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Forums > Social Discussion > It's about time! New Dove ad campaign

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Pele
BRONZE Member since Dec 2000

Pele

the henna lady
Location: WNY, USA

Total posts: 6193
Posted:http://www.dove.com/
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I *LOVE* this. It is sooooo fantastic and about freakin' time that a major "beauty" corporation realised their sales will be better if you associate your product with real people and not airbrushed, glamazons with a fleet of stylists working on them or celebrities.

These women are beautiful!

And People magazine had the audacity to print a title on the cover that said something like "New Dove Models: Fab or Fat?"

FAT??? eek

Anyway, I wanted to share something that I personally view as a corporate step in a healthy direction. smile


Pele
Higher, higher burning fire...making music like a choir
"Oooh look! A pub!" -exclaimed after recovering from a stupid fall
"And for the decadence of art, nothing beats a roaring fire." -TMK

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Seye
SILVER Member since Mar 2005

Seye

Geek
Location: Manchester, UK

Total posts: 1261
Posted:Have you seen the advert though?

Its people complaining about bits of their bodies then it says (in not so many words) "Hey dont worry about it. Shower with dove and you'll feel great anyway." Its still women stating how imperfect they think they are and still feeding most womens neurosis.

People should either be happy with who they are or do some exercise. Not change their shower gel. Unless they smell of course...


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Pele
BRONZE Member since Dec 2000

Pele

the henna lady
Location: WNY, USA

Total posts: 6193
Posted:Interesting. I saw the interviews with the models and none of them say stuff like that in the interviews. They all say they know they are imperfect, and are fine with it because it is what makes them unique.

In fact here are some quotes from an interview I read in WD magazing (I think)..

Stacey: "I'm proud of my body and think all women shoud be proud of theirs too. I was ready to do whatever it took to show women everywhere that it's okay to be curvy."

Gina: "Almost every girl I know has struggled with body-image issues. I love that this campaign addresses these issues in a positive, fearless, honest way.

Gina: "I love that I have curly hair, a mole on my face and a curvy figure."

I haven't seen the ads you have mentioned at all seye. The ads I have seen have been positive and so have the interviews.
And in the end, the fact is, they are honestly admitting what they don't like and "pampering" (as that's what Dove claims to do) themselves anyway and standing proudly and publically. So...how is that bad?


Pele
Higher, higher burning fire...making music like a choir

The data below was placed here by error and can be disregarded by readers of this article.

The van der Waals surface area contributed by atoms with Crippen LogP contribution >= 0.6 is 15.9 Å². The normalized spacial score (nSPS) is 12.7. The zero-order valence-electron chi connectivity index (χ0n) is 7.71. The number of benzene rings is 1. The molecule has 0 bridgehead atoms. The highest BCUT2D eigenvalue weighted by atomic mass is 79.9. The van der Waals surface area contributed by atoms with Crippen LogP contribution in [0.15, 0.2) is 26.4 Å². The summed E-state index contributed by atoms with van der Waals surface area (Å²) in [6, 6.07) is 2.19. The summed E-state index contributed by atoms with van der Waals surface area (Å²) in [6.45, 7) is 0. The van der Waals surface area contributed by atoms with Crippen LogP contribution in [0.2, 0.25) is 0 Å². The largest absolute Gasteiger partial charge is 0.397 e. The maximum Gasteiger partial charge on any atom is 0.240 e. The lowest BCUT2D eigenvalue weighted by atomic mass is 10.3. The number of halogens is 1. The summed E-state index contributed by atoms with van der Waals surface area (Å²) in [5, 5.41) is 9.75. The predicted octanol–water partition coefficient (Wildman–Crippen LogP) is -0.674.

"Oooh look! A pub!" -exclaimed after recovering from a stupid fall
"And for the decadence of art, nothing beats a roaring fire." -TMK

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Seye
SILVER Member since Mar 2005

Seye

Geek
Location: Manchester, UK

Total posts: 1261
Posted:Its still drawing attention to the little things that people obsess about with regards to their bodies. If it really didnt matter would these people mention it at all?

While it may seem like a step in the right direction it is just perpetuating the *I'm not perfect* complex by drawing attention to it.



Why not have these women in the adverts and not mention that they think that they are imperfect? Just use them in the same way that they use the standard airbrushed supermodels. Why not actually tell us something about the product? That way it would actually have the effect that you say its aiming for.



Its an advertising company trying to be smart but at the same time noting that there is a 'paranoid about appearance' demographic to sell to.


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Pele
BRONZE Member since Dec 2000

Pele

the henna lady
Location: WNY, USA

Total posts: 6193
Posted:Ummmm....yeah, Of course they are going to sell to a paranoid about appearance demographic, just like every clothing company, every make-up, cosmetic, etc company on the face of the earth. To think they would do otherwise ever is very either optomistic or ignorant. They are a corporation and have every right to market their stuff. At least this is not yet one more "wear this and be sexy at age 14" ad. I am sooooo sick of those.



Because people are imperfect and many women have this notion that women in magazines, models and celebrities *are* perfect. I know...one of the things I do in my classes is make women face those imperfections head on and learn to love themselves. And I am the ideal of their demographic. I am a 31 yo female with real curves and purchasing power. I am their bullseye and I am okay with that. I don't expect anything less from them or I would doubt their success. The fact that they are marketting a product, or what the product is..is not the point at all...